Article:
Look at that! The
:focus-visiblepseudo-selector is now supported in Firefox, as of version 85 which shipped yesterday. I had to rush over to the MDN Docs just to confirm, and yep, the
:focus-visiblepage has been updated to reflect the news.
What’s so cool about
:focus-visible? It’s all about the blue focus ring that displays around elements that are in focus. It’s sort of a happy medium between loving the outline for accessibility purposes (gotta know what element is selected when tabbing on a keyboard) but not-really-loving how it looks (gotta have everything follow brand).
The world of web animations has become a sprawling jungle of tools and technologies. Libraries like GSAP and Framer Motion and React Spring have sprung up to help us add motion to the DOM.
The most fundamental and critical piece, though, is the humble CSS transition. It’s the first animation tool that most front-end devs learn, and it’s a workhorse. Even the most grizzled, weathered animation veterans still reach for this tool often.
There’s a surprising amount of depth to this topic. In this tutorial, we’ll dig in and learn a bit more about CSS transitions, and how we can use them to create lush, polished animations.
Forget everything you know about CSS. Or at least, be ready to reconsider a lot of it. If like me you’ve been writing CSS for over a decade, CSS in 2020 looks nothing like what you were used to.
Instead of breakpoints, we can now leverage CSS Grid to make dynamic, responsive layouts that adapt to any viewport size with fewer lines of code. Instead of relying on global stylesheets, CSS-in-JS lets us colocate our styles with our components to build themeable design systems.
And most of all, Tailwind CSS has burst onto the scene and, through its use of utility-first CSS, forced us to reconsider the traditional dogma of semantic class names.
Whether all this change makes you want to write a hyped-up blog post or an angry Twitter rant, we are here to present the data, highlight the trends, and hopefully guide you through another eventful year of CSS!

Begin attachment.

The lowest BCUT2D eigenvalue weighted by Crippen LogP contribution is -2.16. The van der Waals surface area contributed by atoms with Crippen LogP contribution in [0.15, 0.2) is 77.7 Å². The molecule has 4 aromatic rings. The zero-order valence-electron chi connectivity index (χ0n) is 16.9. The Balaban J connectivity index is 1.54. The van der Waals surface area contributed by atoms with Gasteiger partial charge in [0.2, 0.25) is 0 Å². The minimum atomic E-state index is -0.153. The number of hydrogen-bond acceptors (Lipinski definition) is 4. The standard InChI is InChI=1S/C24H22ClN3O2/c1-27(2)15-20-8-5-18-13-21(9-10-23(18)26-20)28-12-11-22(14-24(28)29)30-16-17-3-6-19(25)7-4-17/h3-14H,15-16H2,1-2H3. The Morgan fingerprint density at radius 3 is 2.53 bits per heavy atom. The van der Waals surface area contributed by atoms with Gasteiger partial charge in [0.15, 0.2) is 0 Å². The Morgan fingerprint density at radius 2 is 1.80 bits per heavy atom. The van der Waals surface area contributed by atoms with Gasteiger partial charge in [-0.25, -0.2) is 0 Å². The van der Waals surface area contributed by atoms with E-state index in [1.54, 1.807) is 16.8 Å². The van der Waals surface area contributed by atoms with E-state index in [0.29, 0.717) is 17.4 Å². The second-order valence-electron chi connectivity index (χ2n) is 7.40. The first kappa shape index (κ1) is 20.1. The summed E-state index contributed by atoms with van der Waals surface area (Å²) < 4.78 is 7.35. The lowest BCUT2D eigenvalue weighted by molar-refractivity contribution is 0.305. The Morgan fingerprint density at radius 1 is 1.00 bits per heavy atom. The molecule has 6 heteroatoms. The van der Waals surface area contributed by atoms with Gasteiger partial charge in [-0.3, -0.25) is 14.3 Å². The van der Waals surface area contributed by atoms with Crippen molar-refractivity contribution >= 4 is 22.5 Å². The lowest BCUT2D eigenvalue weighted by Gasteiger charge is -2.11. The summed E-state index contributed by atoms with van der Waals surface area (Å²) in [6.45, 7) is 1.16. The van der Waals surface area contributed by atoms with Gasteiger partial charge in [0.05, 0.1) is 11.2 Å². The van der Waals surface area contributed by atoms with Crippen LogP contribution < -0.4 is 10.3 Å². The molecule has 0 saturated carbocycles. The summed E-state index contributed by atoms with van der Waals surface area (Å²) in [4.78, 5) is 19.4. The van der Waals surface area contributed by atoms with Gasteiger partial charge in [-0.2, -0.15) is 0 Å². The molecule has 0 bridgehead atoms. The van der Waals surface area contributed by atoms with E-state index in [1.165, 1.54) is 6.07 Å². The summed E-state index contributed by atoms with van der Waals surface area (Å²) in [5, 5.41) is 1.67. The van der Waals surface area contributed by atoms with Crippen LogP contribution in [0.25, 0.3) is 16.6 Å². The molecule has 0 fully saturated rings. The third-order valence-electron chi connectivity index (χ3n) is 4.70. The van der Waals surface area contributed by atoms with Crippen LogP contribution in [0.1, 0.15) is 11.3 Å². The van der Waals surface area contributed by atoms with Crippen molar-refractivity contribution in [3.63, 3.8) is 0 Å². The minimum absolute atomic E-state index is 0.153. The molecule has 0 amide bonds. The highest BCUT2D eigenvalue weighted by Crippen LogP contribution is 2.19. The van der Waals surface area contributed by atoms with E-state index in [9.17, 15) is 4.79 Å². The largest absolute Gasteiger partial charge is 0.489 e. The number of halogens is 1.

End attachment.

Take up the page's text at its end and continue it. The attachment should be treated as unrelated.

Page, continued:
When using CSS Custom Properties we mainly use them directly as variables in calculations for other properties. Having one CSS Custom Property control a varying set of other properties — such as both colors and numbers — is not exactly possible. There are some hacky workarounds we can use, but these don’t cover all scenarios. Thankfully there’s a new idea popping up: Higher Level Custom Properties. Although still premature, these Higher Level Custom Properties would allow us to drop the hacks.
Let’s take a look at our current options, and how this (possible) future addition to the CSS spec — along with the
@ifat-rule it introduces — might look …
When we talk about HTML and CSS these discussions impact the entry point into this profession. Whether front or backend, many of us without a computer science background are here because of the ease of starting to write HTML and CSS. The magic of seeing our code do stuff on a real live webpage! We have already lost many of the entry points that we had. We don’t have the forums of parents teaching each other HTML and CSS, in order to make a family album. Those people now use Facebook, or perhaps run a blog on wordpress.com or SquareSpace with a standard template. We don’t have people customising their MySpace profile, or learning HTML via Neopets. We don’t have the people, usually women, entering the industry because they needed to learn HTML during that period when an organisation’s website was deemed part of the duties of the administrator.
A web component for drawing patterns with CSS
Centering in CSS is a notorious challenge, fraught with jokes and mockery. 2020 CSS is all grown up and now we can laugh at those jokes honestly, not through clenched teeth.
Tailwind is an atomic CSS framework that has taken the frontend world by storm. It gives developers without a deep understanding of design the ability to build visually gorgeous, modern user interfaces.
How do we idnetify element names to update the CSS stylesheet in Gurlic?